TOMATOES ARE probably the most popular of all vegetables in today's gardening surge. They provide tasty eating, large amounts of vitamin C and many minerals necessary for proper nutrition. But despite their popularity and versatility, there are some problems that plague the tomato grower.
A good job of preventative action can avoid most of them and result in a rewarding crop. Once the disorders strike, there are few cures.
They are naturally deep rooted. On many soils their roots go down six foot or more. The depth of rooting depends on the variety, the soil, the soil's moisture content, and other factors.
When you water tomatoes, the best practice is to moisten the soil slightly deeper than the root system. Several physiological diseases of tomatoes are caused by either lack of moisture or fluctuations of the moisture supply in the soil. Many times during droughts tomato plants survive, but their fruit is of little value. During dry weather they should be watered every week or 10 days.
If they have not been fertilized since being planted, give each plant a heaping tablespoonful of 5-10-5 fertilizer (or its equivalent) when they get green tomatoes on them the size of large marbles, and repeat a month later.
Scatter the fertilizer on the ground around the plant eight to 10 inches from the stem and work it into the soil. Then water the soil thoroughly to wash the fertilizer down into the rot zone. The fertilizer will stimulate new growth that will produce more tomatoes for a longer season and also increase the size of mature fruit.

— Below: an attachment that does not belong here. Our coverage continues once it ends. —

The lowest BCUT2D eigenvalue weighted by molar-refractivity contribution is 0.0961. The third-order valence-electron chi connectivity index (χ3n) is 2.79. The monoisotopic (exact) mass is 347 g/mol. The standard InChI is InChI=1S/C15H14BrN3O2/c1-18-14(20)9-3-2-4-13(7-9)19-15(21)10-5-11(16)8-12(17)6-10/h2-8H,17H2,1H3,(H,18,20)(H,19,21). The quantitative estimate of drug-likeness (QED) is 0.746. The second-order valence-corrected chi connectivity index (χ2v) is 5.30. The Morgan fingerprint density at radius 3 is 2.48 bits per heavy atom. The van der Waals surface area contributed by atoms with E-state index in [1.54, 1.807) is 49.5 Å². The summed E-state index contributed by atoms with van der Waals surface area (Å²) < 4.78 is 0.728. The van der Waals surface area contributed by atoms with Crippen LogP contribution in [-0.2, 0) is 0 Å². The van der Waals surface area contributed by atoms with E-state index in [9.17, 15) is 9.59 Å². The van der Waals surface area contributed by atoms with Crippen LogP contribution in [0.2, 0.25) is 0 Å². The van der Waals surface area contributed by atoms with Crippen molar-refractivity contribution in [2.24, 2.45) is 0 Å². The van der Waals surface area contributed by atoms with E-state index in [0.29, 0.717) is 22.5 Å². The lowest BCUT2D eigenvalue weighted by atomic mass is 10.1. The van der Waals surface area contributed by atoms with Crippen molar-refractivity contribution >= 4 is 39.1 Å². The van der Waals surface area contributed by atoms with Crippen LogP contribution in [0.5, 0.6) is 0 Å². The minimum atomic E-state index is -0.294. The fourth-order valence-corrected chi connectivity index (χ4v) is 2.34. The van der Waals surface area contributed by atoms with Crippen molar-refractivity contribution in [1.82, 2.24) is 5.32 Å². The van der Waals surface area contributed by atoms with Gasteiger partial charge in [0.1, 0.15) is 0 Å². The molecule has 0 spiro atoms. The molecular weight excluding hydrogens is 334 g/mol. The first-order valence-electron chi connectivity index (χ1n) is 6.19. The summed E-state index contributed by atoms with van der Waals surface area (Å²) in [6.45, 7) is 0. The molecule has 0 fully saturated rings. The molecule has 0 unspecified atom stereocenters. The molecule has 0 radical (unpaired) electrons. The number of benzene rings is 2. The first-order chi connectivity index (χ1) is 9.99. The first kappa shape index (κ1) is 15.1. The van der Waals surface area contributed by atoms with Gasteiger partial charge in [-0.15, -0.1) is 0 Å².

Tomatoes are attacked by a number of insects. Chemical-control measures usually should not be used because they attack fruits near harvest. Wash them off with the garden hose.
Blossom drop occurs frequently early in the season, particularly with tomatoes in shady areas. Nothing can be done after this occurs, except wait for later flowers to produce fruit. Rarely does a plant continue to drop its flowers.
To get the best flavor and color, harvest tomatoes after they are fully ripe. Tomatoes picked green may be ripened at temperatures between 55 and 72 degrees. Light will increase color some but is not essential to ripening. In direct sunlight, the added heat often deteriorates their quality.
Mulches help prevent weeds, reduce water loss from the soil, and stablilize soil temperature. Newspapers, straw or compost can be used as a mulch.